Friday, August 24, 2012
Post-jail, has Mayweather changed?
By Michael Woods
I wondered while Floyd Mayweather was smack dab in the middle of his state-sponsored hiatus if the experience of being locked up would change the man.
Would he be humbled after being locked up from June 1 to Aug. 3? Would some of that "Money" braggadocio be downsized? Would he recognize that he is not above the law, that he can be taken down a peg, that perhaps his flamboyant consumption and insistence on stirring the pot with periodic inflammatory statements might serve him harm by putting a takedown target on him?
Maybe, some figured, he'd realize that the road he was on, that focus on conspicuous consumption and unapologetic euphoria at his lot in life, is not a road that is easily traveled by an African-American man in America? Maybe, some figured, we'd see a new Floyd, now with an "M" ego instead of an "XL" version, someone who let the time serve him?
Well, the boxer, who still lays claim to being the best in the business, doesn't seem to be radically different, post-incarceration.
We should let things play out, because we don't know how the two months at Clark County Detention truly affected the 35-year-old, and we shouldn't rush to any kind of judgment on whether the stint dimmed the rascally edge to the 43-0 hitter. But if you are going by the recent video posted to Mayweather's new social networking site, MemoMeMore.com, we can say his appreciation for our currency hasn't lessened.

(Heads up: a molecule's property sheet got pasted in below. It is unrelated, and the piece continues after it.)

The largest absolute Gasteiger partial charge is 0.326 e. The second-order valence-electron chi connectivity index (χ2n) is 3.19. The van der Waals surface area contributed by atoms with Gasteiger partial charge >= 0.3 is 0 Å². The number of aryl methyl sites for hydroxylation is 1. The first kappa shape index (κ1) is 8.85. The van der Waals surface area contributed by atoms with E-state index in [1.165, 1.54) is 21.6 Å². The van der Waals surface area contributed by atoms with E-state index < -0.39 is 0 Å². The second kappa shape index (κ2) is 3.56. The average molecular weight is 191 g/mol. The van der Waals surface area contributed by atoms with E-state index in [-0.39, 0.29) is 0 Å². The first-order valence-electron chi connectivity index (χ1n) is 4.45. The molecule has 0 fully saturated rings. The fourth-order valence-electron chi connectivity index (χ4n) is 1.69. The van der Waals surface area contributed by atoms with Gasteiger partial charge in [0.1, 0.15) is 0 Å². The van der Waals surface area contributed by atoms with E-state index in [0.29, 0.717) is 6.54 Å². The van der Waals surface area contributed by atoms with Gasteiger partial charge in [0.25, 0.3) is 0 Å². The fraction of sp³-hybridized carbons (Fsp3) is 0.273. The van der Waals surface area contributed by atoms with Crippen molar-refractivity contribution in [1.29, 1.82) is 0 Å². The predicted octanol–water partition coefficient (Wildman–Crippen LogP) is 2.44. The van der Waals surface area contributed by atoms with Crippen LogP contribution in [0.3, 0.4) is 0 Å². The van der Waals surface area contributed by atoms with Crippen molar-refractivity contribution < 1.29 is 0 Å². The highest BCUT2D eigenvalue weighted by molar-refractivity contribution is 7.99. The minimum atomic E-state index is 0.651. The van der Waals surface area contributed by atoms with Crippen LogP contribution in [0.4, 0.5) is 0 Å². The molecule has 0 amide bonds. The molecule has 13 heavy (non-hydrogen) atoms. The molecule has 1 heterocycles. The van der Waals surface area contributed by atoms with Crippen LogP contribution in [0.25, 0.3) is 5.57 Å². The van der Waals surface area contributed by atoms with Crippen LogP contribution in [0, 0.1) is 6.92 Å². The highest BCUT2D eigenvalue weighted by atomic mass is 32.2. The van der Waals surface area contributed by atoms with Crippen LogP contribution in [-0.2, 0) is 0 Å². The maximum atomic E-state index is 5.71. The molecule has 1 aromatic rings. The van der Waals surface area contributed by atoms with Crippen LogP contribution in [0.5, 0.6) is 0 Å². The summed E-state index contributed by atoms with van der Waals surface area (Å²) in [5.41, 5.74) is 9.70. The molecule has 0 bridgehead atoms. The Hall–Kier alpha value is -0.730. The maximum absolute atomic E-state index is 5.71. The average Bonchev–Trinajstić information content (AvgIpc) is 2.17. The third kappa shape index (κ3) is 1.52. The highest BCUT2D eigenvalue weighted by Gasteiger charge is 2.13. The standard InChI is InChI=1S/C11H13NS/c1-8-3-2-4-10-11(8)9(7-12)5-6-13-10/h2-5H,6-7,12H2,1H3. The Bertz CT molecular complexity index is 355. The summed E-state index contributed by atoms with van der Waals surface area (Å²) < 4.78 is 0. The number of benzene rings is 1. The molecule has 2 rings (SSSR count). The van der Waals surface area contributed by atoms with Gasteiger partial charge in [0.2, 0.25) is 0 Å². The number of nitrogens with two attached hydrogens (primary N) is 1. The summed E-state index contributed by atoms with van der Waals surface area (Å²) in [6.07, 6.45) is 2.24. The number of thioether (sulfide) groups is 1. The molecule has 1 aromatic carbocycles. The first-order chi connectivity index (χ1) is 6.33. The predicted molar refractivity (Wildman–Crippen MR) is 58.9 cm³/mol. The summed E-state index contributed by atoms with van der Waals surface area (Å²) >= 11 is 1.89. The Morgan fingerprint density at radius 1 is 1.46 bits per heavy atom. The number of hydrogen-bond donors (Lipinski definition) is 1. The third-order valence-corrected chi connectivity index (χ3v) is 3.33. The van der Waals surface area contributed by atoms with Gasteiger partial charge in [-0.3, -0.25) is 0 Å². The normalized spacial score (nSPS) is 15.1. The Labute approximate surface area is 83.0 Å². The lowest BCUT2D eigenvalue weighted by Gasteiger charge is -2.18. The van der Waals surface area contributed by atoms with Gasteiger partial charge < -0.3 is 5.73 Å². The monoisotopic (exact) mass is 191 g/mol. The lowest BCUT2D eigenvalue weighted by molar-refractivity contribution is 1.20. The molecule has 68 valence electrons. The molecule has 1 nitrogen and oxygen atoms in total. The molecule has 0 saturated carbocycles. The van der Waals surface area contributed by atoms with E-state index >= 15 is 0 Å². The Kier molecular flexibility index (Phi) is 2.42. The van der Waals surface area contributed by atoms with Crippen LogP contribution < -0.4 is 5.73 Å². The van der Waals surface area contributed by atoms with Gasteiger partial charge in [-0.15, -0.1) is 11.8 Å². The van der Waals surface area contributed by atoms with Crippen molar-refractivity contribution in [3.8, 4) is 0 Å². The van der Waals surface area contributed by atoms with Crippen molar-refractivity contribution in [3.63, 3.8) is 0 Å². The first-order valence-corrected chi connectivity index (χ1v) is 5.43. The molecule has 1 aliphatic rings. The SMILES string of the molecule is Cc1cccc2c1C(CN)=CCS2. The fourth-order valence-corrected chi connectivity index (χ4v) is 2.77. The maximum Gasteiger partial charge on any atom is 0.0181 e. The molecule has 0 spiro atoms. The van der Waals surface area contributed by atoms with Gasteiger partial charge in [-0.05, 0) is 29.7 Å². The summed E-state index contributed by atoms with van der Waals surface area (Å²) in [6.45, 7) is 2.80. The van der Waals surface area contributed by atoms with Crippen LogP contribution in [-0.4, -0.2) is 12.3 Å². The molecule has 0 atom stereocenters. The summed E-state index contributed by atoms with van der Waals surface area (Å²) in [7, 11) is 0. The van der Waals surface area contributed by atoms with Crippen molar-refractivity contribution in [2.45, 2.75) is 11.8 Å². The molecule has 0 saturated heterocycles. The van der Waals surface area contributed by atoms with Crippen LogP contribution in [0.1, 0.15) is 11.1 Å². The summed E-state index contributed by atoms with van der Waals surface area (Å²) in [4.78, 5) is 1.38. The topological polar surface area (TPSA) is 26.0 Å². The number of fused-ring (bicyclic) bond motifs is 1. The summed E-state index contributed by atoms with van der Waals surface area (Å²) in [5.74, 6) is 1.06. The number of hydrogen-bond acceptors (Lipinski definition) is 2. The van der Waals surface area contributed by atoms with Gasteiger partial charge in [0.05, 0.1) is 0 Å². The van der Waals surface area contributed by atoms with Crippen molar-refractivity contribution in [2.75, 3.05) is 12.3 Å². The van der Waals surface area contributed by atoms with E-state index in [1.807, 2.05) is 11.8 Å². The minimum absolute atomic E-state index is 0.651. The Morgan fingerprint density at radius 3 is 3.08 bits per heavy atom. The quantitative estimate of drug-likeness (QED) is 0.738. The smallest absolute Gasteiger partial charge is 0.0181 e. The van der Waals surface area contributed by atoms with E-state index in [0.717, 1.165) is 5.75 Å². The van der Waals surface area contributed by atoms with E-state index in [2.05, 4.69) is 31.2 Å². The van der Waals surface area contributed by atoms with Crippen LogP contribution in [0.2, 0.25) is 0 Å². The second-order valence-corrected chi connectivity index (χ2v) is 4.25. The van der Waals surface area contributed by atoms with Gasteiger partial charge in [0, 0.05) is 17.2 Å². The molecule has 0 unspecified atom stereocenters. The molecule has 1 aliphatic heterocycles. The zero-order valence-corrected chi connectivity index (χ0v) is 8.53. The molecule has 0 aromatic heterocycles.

"Everything we do, we do it over the top," the fighter said from a seat in his jet, "Air Mayweather," while he reaches into a gym bag for a stack of cash bigger than a Carnegie Deli club sandwich. And another. And yet another. Another batch, wrapped in a plastic bag, is procured, and he says, "That's a million dollars."
So, if you're betting man, a la "Money," I guess the smart bet is that the man's personality hasn't changed.
What about his skills, his ring acumen? I asked Hall of Famer promoter/matchmaker Russell Peltz if he think Mayweather is still all that, or if he left some of his talent in the cell.
"He may be the finest fighter of his generation, like him or not," Peltz told NYFightBlog. "Is he the fighter he was two or three years ago? Maybe not. But he could've survived any era."
Yes, Peltz says, he hears people say Floyd hasn't gone after the best of the best, in their prime. But the same was said, at times, of Sugar Ray Robinson, Joe Louis and Roy Jones. Plus, he thinks Mayweather deserves props for reinventing himself, hyping up this persona. "He's a lot more interesting to watch than he used to be," Peltz said.
"Interesting" is a description Floyd fans and haters, I think, can agree on.
P.S.: Mayweather's assistant David Levi tells us that the fighter hasn't even brought up fighting since he got out. He's been spending time with family and friends, which he wasn't really able to do after his last bout, a UD win over Miguel Cotto on May 5.